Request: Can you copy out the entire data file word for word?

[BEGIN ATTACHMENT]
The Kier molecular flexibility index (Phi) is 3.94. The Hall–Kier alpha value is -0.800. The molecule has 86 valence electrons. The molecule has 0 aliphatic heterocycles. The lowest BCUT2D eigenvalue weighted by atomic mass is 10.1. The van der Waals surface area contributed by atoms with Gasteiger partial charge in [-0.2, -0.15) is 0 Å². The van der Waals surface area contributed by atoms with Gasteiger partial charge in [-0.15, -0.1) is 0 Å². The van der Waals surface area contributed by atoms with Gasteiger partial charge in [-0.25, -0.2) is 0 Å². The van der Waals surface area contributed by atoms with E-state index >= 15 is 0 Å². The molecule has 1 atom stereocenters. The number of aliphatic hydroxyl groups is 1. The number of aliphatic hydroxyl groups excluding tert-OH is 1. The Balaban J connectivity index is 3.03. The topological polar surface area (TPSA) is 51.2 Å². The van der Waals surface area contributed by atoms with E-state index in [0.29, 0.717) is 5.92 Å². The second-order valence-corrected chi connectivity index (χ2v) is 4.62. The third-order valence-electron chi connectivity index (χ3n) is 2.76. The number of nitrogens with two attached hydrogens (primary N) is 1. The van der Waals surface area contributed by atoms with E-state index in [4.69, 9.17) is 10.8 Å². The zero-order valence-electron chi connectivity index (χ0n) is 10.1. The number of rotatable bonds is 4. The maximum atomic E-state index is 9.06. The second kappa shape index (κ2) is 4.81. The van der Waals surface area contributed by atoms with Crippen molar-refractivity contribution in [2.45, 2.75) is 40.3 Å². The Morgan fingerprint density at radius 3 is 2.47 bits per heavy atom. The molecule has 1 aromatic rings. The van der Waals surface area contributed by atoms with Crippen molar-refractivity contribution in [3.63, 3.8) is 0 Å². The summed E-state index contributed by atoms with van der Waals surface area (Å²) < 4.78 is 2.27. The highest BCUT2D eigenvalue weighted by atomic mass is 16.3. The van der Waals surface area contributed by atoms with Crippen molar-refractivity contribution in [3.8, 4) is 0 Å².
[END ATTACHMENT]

The Kier molecular flexibility index (Phi) is 3.94. The Hall–Kier alpha value is -0.800. The molecule has 86 valence electrons. The molecule has 0 aliphatic heterocycles. The lowest BCUT2D eigenvalue weighted by atomic mass is 10.1. The van der Waals surface area contributed by atoms with Gasteiger partial charge in [-0.2, -0.15) is 0 Å². The van der Waals surface area contributed by atoms with Gasteiger partial charge in [-0.15, -0.1) is 0 Å². The van der Waals surface area contributed by atoms with Gasteiger partial charge in [-0.25, -0.2) is 0 Å². The van der Waals surface area contributed by atoms with E-state index >= 15 is 0 Å². The molecule has 1 atom stereocenters. The number of aliphatic hydroxyl groups is 1. The number of aliphatic hydroxyl groups excluding tert-OH is 1. The Balaban J connectivity index is 3.03. The topological polar surface area (TPSA) is 51.2 Å². The van der Waals surface area contributed by atoms with E-state index in [0.29, 0.717) is 5.92 Å². The second-order valence-corrected chi connectivity index (χ2v) is 4.62. The third-order valence-electron chi connectivity index (χ3n) is 2.76. The number of nitrogens with two attached hydrogens (primary N) is 1. The van der Waals surface area contributed by atoms with E-state index in [4.69, 9.17) is 10.8 Å². The zero-order valence-electron chi connectivity index (χ0n) is 10.1. The number of rotatable bonds is 4. The maximum atomic E-state index is 9.06. The second kappa shape index (κ2) is 4.81. The van der Waals surface area contributed by atoms with Crippen molar-refractivity contribution in [2.45, 2.75) is 40.3 Å². The Morgan fingerprint density at radius 3 is 2.47 bits per heavy atom. The molecule has 1 aromatic rings. The van der Waals surface area contributed by atoms with Crippen molar-refractivity contribution in [3.63, 3.8) is 0 Å². The summed E-state index contributed by atoms with van der Waals surface area (Å²) < 4.78 is 2.27. The highest BCUT2D eigenvalue weighted by atomic mass is 16.3. The van der Waals surface area contributed by atoms with Crippen molar-refractivity contribution in [3.8, 4) is 0 Å².